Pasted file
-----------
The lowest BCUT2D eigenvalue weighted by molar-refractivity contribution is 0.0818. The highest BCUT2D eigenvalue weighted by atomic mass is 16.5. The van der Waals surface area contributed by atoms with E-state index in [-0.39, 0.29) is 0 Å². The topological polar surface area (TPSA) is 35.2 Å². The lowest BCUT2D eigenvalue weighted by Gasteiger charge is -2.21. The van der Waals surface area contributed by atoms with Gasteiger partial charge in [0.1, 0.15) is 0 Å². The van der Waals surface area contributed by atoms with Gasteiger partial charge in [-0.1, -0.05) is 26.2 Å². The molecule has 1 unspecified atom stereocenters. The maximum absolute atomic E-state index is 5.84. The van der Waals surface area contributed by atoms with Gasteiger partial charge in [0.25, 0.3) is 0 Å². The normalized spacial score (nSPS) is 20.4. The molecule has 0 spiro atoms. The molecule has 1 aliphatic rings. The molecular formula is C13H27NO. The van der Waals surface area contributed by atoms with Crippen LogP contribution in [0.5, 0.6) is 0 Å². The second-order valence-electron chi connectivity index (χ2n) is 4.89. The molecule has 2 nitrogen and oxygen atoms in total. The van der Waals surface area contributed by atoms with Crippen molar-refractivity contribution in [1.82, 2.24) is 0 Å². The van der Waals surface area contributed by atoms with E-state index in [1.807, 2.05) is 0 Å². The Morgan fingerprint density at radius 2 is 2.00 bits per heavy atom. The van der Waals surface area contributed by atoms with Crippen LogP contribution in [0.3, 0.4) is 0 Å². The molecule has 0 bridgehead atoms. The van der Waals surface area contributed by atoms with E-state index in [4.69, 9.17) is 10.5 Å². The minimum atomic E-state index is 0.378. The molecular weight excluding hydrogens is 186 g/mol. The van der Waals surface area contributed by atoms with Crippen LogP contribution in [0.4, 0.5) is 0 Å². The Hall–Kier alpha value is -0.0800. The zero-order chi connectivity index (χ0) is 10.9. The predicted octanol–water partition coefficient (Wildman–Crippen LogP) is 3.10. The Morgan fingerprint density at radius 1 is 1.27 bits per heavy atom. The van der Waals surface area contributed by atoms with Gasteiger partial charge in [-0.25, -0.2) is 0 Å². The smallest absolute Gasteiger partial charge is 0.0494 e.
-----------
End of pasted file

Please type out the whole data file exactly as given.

The lowest BCUT2D eigenvalue weighted by molar-refractivity contribution is 0.0818. The highest BCUT2D eigenvalue weighted by atomic mass is 16.5. The van der Waals surface area contributed by atoms with E-state index in [-0.39, 0.29) is 0 Å². The topological polar surface area (TPSA) is 35.2 Å². The lowest BCUT2D eigenvalue weighted by Gasteiger charge is -2.21. The van der Waals surface area contributed by atoms with Gasteiger partial charge in [0.1, 0.15) is 0 Å². The van der Waals surface area contributed by atoms with Gasteiger partial charge in [-0.1, -0.05) is 26.2 Å². The molecule has 1 unspecified atom stereocenters. The maximum absolute atomic E-state index is 5.84. The van der Waals surface area contributed by atoms with Gasteiger partial charge in [0.25, 0.3) is 0 Å². The normalized spacial score (nSPS) is 20.4. The molecule has 0 spiro atoms. The molecule has 1 aliphatic rings. The molecular formula is C13H27NO. The van der Waals surface area contributed by atoms with Crippen LogP contribution in [0.5, 0.6) is 0 Å². The second-order valence-electron chi connectivity index (χ2n) is 4.89. The molecule has 2 nitrogen and oxygen atoms in total. The van der Waals surface area contributed by atoms with Crippen molar-refractivity contribution in [1.82, 2.24) is 0 Å². The van der Waals surface area contributed by atoms with E-state index in [1.807, 2.05) is 0 Å². The Morgan fingerprint density at radius 2 is 2.00 bits per heavy atom. The van der Waals surface area contributed by atoms with Crippen LogP contribution in [0.3, 0.4) is 0 Å². The molecule has 0 bridgehead atoms. The van der Waals surface area contributed by atoms with E-state index in [4.69, 9.17) is 10.5 Å². The minimum atomic E-state index is 0.378. The molecular weight excluding hydrogens is 186 g/mol. The van der Waals surface area contributed by atoms with Crippen LogP contribution in [0.4, 0.5) is 0 Å². The Hall–Kier alpha value is -0.0800. The zero-order chi connectivity index (χ0) is 10.9. The predicted octanol–water partition coefficient (Wildman–Crippen LogP) is 3.10. The Morgan fingerprint density at radius 1 is 1.27 bits per heavy atom. The van der Waals surface area contributed by atoms with Gasteiger partial charge in [-0.25, -0.2) is 0 Å². The smallest absolute Gasteiger partial charge is 0.0494 e.